Sorry for the delay in this continuing series; it’s tough work, slogging through a solid hour of Bill Sorrell. He is remarkably inarticulate for such a prominent figure.
Anyway, I’m taking a closer look at Our Eternal General’s comments in an interview
with VTDigger’s Mark Johnson. I think it’s worthwhile because this was the first time Sorrell has been quizzed at length about allegations of campaign finance funny business and excessive coziness with high-powered lawyers soliciting state contracts.
Part 1 compared Sorrell’s remarks with the public record about the MTBE lawsuit. Today, we turn to Sorrell’s fuzzy reporting of expense reimbursements by his campaign fund to himself.
The matter was raised last spring by Seven Days’ Paul Heintz:
Several times a year, candidates must publicly disclose each campaign expenditure they make, “listed by amount, date, to whom paid, for what purpose,” according to state law.
A review of Sorrell’s recent filings shows that he has routinely ignored the rules. Sixteen times over the past four years, Sorrell’s campaign has reimbursed him for hundreds, and sometimes thousands, of dollars’ worth of expenses paid out of his own pocket. In each instance, the campaign provided only a vague explanation of what Sorrell bought with the campaign cash — and never once did it disclose who it paid.
Sorrell’s response: Hey, a lot of people do it that way.
Go back to the 2010, ’12, and ’14 races, and what you’ll find, among other things, Brian Dubie’s campaign, and I’m not picking on him, because I don’t think he violated the law. He had just under, I think, $15,000 in, quote, reimbursements in his, that’s all that he was the description.
Then Governor Douglas, before he decided not to run, had reimbursements, I forget the amount. Matt Dunne, one of the gubernatorial candidates in 2010, over $15,000 in quote reimbursements. …And then if you want to look at ’12 and ’14, I think you’ll see Phil Scott was some thousands of dollars of reimbursements, Peter Shumlin, ahh, and, and others. And, uhh, so this wasn’t just Bill Sorrell violating, you know, trying to hide what the reimbursements were for.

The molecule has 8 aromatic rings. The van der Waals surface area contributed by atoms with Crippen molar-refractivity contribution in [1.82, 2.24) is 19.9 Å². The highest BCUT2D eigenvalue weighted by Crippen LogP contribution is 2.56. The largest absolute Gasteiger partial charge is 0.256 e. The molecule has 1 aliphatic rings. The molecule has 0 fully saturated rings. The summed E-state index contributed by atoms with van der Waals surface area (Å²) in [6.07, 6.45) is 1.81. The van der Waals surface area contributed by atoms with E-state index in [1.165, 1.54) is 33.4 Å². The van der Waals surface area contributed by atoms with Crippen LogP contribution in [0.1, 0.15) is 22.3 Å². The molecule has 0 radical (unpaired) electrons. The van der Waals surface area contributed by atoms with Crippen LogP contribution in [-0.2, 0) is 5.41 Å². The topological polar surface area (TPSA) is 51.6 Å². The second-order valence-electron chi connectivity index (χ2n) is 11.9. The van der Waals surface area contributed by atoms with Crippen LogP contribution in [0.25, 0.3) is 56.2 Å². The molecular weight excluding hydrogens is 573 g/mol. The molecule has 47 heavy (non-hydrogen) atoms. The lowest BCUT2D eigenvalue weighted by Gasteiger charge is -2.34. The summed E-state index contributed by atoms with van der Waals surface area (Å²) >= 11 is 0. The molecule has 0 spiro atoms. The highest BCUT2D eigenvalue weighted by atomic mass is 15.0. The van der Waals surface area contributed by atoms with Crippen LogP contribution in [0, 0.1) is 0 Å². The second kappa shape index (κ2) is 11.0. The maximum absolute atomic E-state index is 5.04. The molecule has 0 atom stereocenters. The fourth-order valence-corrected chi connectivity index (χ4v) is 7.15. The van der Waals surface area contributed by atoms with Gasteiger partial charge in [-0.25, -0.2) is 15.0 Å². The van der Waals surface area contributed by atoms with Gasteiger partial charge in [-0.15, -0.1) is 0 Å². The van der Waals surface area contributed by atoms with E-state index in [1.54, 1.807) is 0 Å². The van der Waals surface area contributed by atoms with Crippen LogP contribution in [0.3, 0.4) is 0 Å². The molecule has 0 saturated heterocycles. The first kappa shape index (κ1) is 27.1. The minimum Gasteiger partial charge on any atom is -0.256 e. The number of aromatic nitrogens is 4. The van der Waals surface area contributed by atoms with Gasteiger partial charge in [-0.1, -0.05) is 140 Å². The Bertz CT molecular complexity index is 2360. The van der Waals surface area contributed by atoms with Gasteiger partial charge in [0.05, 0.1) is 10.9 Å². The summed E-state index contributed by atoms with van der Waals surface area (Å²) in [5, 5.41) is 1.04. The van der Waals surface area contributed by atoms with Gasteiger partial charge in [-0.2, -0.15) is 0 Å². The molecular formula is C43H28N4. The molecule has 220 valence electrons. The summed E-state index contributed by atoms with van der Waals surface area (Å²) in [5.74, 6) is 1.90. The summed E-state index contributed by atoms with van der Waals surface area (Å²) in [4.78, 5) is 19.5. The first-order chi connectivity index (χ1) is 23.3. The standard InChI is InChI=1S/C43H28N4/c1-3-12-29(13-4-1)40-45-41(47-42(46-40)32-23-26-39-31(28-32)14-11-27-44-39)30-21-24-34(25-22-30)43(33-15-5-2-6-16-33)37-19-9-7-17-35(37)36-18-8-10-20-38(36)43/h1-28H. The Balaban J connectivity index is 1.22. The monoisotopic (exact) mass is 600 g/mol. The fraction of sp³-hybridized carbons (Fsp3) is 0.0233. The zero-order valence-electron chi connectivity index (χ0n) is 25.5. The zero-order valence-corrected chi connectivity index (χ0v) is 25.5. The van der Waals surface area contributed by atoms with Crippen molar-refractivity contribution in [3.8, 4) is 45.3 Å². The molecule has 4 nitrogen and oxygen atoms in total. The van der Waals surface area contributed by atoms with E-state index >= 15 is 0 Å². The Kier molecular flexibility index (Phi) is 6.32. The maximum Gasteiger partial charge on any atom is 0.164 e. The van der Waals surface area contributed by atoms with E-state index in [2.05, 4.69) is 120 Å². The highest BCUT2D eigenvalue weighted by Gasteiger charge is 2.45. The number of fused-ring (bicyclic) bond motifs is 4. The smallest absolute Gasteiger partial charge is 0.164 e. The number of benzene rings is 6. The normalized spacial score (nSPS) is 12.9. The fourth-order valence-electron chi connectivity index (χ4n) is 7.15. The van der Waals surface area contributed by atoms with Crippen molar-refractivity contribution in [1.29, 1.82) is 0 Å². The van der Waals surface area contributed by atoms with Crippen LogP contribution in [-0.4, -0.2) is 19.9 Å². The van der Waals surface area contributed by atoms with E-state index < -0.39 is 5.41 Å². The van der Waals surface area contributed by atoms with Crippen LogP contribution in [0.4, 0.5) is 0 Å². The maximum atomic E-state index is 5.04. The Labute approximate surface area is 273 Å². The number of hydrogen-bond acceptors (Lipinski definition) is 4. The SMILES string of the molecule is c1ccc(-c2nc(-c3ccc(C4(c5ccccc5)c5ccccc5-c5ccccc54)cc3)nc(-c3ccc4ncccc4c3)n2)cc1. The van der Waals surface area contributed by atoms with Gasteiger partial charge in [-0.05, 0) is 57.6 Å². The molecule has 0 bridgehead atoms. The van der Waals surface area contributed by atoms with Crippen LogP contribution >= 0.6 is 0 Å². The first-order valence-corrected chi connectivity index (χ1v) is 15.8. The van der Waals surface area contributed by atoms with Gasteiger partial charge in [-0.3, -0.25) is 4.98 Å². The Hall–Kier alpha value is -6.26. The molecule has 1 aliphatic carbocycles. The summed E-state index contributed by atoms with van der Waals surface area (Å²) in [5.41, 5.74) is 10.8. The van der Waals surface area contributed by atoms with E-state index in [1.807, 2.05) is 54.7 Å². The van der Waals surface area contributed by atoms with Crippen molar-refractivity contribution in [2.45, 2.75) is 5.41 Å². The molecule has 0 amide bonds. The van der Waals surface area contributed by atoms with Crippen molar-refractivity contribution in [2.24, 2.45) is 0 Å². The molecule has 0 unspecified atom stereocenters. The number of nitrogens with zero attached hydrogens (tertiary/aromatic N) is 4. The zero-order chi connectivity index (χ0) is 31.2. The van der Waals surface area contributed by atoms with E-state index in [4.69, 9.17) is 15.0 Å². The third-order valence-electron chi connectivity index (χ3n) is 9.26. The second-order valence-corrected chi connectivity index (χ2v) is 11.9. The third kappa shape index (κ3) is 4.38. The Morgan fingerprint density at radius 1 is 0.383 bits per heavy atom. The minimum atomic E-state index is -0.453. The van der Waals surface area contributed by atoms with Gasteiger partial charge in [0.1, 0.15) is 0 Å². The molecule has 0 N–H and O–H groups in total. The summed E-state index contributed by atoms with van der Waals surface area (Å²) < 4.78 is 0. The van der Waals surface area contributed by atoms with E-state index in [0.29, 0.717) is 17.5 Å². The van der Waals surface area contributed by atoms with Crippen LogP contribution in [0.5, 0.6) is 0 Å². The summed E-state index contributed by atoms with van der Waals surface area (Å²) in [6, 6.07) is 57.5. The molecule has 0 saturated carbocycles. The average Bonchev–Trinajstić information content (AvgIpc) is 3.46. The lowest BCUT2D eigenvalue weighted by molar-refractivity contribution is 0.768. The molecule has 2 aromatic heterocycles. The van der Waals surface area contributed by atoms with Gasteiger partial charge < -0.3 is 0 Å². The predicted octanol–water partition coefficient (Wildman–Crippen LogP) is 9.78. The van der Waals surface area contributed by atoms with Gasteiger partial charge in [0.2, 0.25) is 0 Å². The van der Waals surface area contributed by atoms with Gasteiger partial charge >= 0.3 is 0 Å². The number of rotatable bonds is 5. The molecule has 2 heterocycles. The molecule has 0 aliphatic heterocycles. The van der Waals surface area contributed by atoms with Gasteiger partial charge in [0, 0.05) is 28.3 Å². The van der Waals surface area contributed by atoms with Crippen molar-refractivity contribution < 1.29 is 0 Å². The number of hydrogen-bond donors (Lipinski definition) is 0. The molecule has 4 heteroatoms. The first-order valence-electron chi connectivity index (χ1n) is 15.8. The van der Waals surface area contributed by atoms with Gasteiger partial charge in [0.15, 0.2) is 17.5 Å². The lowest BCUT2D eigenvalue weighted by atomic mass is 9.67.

Sorry, that’s how Vermont’s Top Attorney talks. But on the basic point, I must report, he’s pretty much correct. Secretary of State Jim Condos:
I think the law is written that you should have some detail. The fact is, it was never really challenged before. …I don’t see this as a major issue.
Okay, so Sorrell is right?
Well, yes and no. He technically violated the law, but so have many others. The bigger problem, however, is Sorrell’s double standard. He has brought the hammer down on other candidates (Dean Corren, Brian Dubie) for violations that are arguably at least as technical and picayune as his own. Indeed, he has proudly positioned himself as a guardian of campaign-law purity. Except, y’know, when it comes to himself.
Like in September of 2014, when he held a press conference with Dean Corren on the subject of high gas prices in Chittenden County. A curious incident, considering Sorrell’s dogged pursuit of Corren for allegedly violating public-financing rules by accepting in-kind contributions from the Vermont Democratic Party. Sorrell has defended himself by arguing that his appearance was “part of his consumer-protection work as attorney general, not as a candidate.”
Which, hahaha, he was running for re-election and it was the height of campaign season. Plus, even if he was there purely in his official capacity, wasn’t he guilty of giving an impermissible benefit to Corren, who was nothing but a candidate?
This is yet another illustration of a fundamental fact about Sorrell: his head is so far up his own ass, he can see light at the end of the esophagus*. On campaign finance reporting, he may not be guilty of breaking the law — at least the spirit of the law, as it is very generously interpreted by Vermont politicos — but his judgment and perspective are so skewed that his ability to be an impartial arbiter must be questioned.
I guess that’s what happens when you hold an office for that long, and usually romp to re-election. You start thinking you’re above reproach. Which is a very dangerous thing for a politician to believe.